Health Risks of Underage Marijuana Use

Healthy BrainBrain Damaged by Marijuana Scans
Marijuana use can greatly impact a teen's health and wellbeing.  Marijuana contains THC, tetrahydrocannabinol, a psychoactive chemical that distorts how the mind perceives the world (sights, sound, time, touch, etc.).  THC's effects are harmful to teens no matter how consumed.  The amount of THC in marijuana has greatly increased over the years, causing it to be much more potent.  Scientists are unsure how this stronger marijuana will effect a person's health.  Unfortunately, media and pop culture have downplayed the risks and promoted its use - putting teens in danger.

Why is teen marijuana use risky?


Although some states have legalized medicinal and/or adult recreational marijuana use, it continues to be illegal for anyone under the age of 21 to purchase or use marijuana...and for good reasons.  Teens can be fined for possessing marijuana.  If a teen is caught with marijuana in a motor vehicle, they face suspension of driving privileges.  Students using marijuana also risk being removed from a team or club, as well as the loss of scholarships. 

It Negatively Effects a Teenage Brain.

The teenage brain does not fully mature until the age of 20-25.  While developing, the brain is extremely sensitive to drug use.  Underage marijuana use can change how connections are formed in the brain and affect a teen's attention, memory, problem-solving, judgment, and learning for days/weeks after use.  The use of marijuana at a young age can result in the permanent loss of up to 8 IQ points which do not return even after a person stops consuming the drug.

It's Linked to Mental Health Issues.

Although some teens think marijuana will relieve the stress felt from school, family, and friend pressures, it can actually magnify these feelings.  A connection has been found between marijuana use and depression, anxiety, suicide planning, exaggerated/irrational thoughts, hallucinations, and paranoia.  Its use has been shown to worsen mental health issues.

It Impacts Daily Life Activities.

Teens who use marijuana report feeling less satisfied with life.  They lack energy and motivation to complete everyday responsibilities and often give up activities they once found enjoyable.  Teens who smoke marijuana tend to earn lower grades and are more likely to drop out of school.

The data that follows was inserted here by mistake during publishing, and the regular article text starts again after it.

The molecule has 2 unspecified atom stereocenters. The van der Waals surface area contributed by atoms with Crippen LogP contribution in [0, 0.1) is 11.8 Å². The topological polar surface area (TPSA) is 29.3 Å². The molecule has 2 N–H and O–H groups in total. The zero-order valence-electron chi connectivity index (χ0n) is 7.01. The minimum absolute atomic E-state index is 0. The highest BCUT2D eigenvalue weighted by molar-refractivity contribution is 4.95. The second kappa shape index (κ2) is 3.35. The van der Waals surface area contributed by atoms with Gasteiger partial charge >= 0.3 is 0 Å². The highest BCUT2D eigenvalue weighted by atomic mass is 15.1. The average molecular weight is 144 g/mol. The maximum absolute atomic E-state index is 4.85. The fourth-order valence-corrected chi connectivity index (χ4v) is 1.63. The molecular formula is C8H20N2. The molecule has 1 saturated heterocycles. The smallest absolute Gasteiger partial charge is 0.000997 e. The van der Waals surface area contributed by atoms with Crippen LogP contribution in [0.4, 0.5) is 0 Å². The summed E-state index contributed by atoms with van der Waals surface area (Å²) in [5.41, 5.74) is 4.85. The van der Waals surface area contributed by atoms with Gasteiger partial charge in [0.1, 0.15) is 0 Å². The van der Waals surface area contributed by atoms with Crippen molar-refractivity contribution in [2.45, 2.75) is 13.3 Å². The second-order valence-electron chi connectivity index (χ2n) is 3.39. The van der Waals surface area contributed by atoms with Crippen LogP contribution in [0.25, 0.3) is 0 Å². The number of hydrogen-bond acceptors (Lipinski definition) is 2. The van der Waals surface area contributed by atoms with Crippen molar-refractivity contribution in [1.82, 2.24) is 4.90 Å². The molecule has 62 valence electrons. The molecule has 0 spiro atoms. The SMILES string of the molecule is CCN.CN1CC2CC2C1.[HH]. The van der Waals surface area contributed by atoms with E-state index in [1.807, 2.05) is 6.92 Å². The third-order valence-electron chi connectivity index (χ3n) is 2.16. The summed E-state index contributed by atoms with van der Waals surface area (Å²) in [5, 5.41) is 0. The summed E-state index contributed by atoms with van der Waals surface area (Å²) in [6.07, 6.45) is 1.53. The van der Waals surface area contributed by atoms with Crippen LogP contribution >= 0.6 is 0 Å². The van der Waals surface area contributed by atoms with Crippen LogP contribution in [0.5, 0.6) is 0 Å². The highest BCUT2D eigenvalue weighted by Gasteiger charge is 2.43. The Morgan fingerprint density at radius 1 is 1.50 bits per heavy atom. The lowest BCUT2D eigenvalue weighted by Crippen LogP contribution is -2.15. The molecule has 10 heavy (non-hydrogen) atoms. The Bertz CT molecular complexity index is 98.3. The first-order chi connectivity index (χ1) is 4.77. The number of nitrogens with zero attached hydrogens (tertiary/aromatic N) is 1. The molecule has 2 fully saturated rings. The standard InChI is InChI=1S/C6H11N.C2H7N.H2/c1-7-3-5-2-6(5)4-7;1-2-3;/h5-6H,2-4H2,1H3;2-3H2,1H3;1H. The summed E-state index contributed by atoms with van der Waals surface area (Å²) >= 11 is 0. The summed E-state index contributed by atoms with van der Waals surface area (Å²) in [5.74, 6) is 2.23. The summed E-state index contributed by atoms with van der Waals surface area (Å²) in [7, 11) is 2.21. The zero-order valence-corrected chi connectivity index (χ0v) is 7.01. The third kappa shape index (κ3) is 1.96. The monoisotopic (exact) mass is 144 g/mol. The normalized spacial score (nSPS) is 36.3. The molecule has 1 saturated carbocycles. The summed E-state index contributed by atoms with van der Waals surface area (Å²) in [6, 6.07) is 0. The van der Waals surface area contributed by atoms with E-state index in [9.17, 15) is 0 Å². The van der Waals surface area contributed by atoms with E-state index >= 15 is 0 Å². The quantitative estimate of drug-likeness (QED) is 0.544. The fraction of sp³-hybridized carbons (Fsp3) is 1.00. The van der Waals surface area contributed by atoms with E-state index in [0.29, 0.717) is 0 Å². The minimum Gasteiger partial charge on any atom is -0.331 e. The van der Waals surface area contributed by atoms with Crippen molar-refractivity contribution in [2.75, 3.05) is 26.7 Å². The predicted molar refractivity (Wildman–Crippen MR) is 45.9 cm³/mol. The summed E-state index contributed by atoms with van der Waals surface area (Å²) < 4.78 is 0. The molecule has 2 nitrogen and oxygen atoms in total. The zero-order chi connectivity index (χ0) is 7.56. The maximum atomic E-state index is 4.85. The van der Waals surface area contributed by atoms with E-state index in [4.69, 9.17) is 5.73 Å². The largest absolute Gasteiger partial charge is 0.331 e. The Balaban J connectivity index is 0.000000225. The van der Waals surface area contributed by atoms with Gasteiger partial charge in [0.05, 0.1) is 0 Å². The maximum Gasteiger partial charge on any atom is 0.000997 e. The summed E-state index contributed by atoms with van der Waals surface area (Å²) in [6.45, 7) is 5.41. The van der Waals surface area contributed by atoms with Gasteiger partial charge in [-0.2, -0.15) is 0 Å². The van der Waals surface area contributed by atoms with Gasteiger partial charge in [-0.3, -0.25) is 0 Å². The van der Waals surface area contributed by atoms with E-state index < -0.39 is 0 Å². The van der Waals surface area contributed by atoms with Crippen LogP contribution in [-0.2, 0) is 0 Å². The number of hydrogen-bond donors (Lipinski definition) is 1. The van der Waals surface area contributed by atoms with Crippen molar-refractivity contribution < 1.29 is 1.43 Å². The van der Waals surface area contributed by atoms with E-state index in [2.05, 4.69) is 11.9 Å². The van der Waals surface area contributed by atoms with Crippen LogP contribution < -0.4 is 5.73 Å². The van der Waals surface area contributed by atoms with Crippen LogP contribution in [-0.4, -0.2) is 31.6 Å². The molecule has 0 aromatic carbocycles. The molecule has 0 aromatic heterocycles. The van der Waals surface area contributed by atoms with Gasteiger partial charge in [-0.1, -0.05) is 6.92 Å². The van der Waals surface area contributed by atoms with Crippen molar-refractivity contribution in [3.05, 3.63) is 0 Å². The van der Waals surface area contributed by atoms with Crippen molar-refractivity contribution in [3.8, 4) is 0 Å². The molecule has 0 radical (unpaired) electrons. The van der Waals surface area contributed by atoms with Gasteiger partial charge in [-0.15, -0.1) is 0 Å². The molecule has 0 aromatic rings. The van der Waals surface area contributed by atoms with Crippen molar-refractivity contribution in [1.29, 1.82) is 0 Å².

It Can Result in Injury.

Marijuana use can cause poor judgment which increases the likelihood of risky behaviors. Those who use marijuana also experience a lack of coordination and slowed reaction time.  Thus, driving a vehicle or playing sports while under the influence increases the risk of becoming injured.  The National Highway Traffic Safety Administration reports that marijuana is the drug most often found in the blood of drivers who are involved in, and often responsible for car crashes.

It's Associated with Other Health Conditions.

Smoking marijuana can cause chronic cough, bronchitis, and a worsening of asthmatic symptoms.  Continued use can lead to increased risks of lung cancer and heart attack.  In rare cases, long-term use can lead to cycles of severe nausea, vomiting, and dehydration, often resulting in ER visits.

It Can Lead to Addiction.

It's a fact that some teens become addicted.  Marijuana is a drug that affects the reward system of the brain.  Research shows that young people who use marijuana are 4-7 times more likely than adults to become addicted.  Marijuana use disorder can occur when a person develops a tolerance for the drug and must consume more to achieve the same high, experiences withdrawal symptoms (sleep problems, nausea, irritability, restlessness, headaches, and abdominal pain), feels a craving for the drug, and has problems functioning in every-day life.



Help is available.

Most Iroquois County teens are choosing NOT to use marijuana.  They prefer to keep their edge and reach their full potential.  By talking with our children about the risks of teen marijuana use we can empower them to make healthy choices for a better, brighter future.

Sources:  American Addiction Centers, National Institute on Drug Abuse (NIH), Partnership to End Addiction, and Substance Abuse and Mental Health Services Administration (SAMHSA)